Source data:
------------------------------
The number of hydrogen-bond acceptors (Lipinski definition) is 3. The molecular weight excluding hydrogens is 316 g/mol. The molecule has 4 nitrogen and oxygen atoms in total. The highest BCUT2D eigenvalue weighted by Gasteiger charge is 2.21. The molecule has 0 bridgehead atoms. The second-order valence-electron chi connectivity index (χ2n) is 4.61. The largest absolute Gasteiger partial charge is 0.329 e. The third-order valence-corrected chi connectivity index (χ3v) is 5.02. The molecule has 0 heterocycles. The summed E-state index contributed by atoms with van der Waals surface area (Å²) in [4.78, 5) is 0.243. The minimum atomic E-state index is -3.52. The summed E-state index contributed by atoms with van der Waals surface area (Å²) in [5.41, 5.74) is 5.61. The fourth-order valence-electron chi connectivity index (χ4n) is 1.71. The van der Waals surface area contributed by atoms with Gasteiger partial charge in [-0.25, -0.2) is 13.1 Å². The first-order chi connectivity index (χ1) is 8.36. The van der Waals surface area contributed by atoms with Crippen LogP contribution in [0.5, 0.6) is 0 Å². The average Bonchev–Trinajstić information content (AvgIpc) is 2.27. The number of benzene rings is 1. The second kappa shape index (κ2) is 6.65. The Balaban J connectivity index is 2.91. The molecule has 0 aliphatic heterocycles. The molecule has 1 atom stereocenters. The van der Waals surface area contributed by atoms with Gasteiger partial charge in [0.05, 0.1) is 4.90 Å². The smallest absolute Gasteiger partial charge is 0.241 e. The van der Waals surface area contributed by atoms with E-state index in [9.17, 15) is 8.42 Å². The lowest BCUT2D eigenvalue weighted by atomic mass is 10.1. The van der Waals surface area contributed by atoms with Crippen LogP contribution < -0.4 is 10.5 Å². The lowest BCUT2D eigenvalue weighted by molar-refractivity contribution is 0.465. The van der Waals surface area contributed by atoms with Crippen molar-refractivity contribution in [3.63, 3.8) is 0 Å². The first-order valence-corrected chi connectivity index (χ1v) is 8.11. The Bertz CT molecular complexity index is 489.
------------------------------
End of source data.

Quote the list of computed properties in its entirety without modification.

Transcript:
The number of hydrogen-bond acceptors (Lipinski definition) is 3. The molecular weight excluding hydrogens is 316 g/mol. The molecule has 4 nitrogen and oxygen atoms in total. The highest BCUT2D eigenvalue weighted by Gasteiger charge is 2.21. The molecule has 0 bridgehead atoms. The second-order valence-electron chi connectivity index (χ2n) is 4.61. The largest absolute Gasteiger partial charge is 0.329 e. The third-order valence-corrected chi connectivity index (χ3v) is 5.02. The molecule has 0 heterocycles. The summed E-state index contributed by atoms with van der Waals surface area (Å²) in [4.78, 5) is 0.243. The minimum atomic E-state index is -3.52. The summed E-state index contributed by atoms with van der Waals surface area (Å²) in [5.41, 5.74) is 5.61. The fourth-order valence-electron chi connectivity index (χ4n) is 1.71. The van der Waals surface area contributed by atoms with Gasteiger partial charge in [-0.25, -0.2) is 13.1 Å². The first-order chi connectivity index (χ1) is 8.36. The van der Waals surface area contributed by atoms with Crippen LogP contribution in [0.5, 0.6) is 0 Å². The average Bonchev–Trinajstić information content (AvgIpc) is 2.27. The number of benzene rings is 1. The second kappa shape index (κ2) is 6.65. The Balaban J connectivity index is 2.91. The molecule has 0 aliphatic heterocycles. The molecule has 1 atom stereocenters. The van der Waals surface area contributed by atoms with Gasteiger partial charge in [0.05, 0.1) is 4.90 Å². The smallest absolute Gasteiger partial charge is 0.241 e. The van der Waals surface area contributed by atoms with E-state index in [9.17, 15) is 8.42 Å². The lowest BCUT2D eigenvalue weighted by atomic mass is 10.1. The van der Waals surface area contributed by atoms with Crippen LogP contribution < -0.4 is 10.5 Å². The lowest BCUT2D eigenvalue weighted by molar-refractivity contribution is 0.465. The van der Waals surface area contributed by atoms with Crippen molar-refractivity contribution in [3.63, 3.8) is 0 Å². The first-order valence-corrected chi connectivity index (χ1v) is 8.11. The Bertz CT molecular complexity index is 489.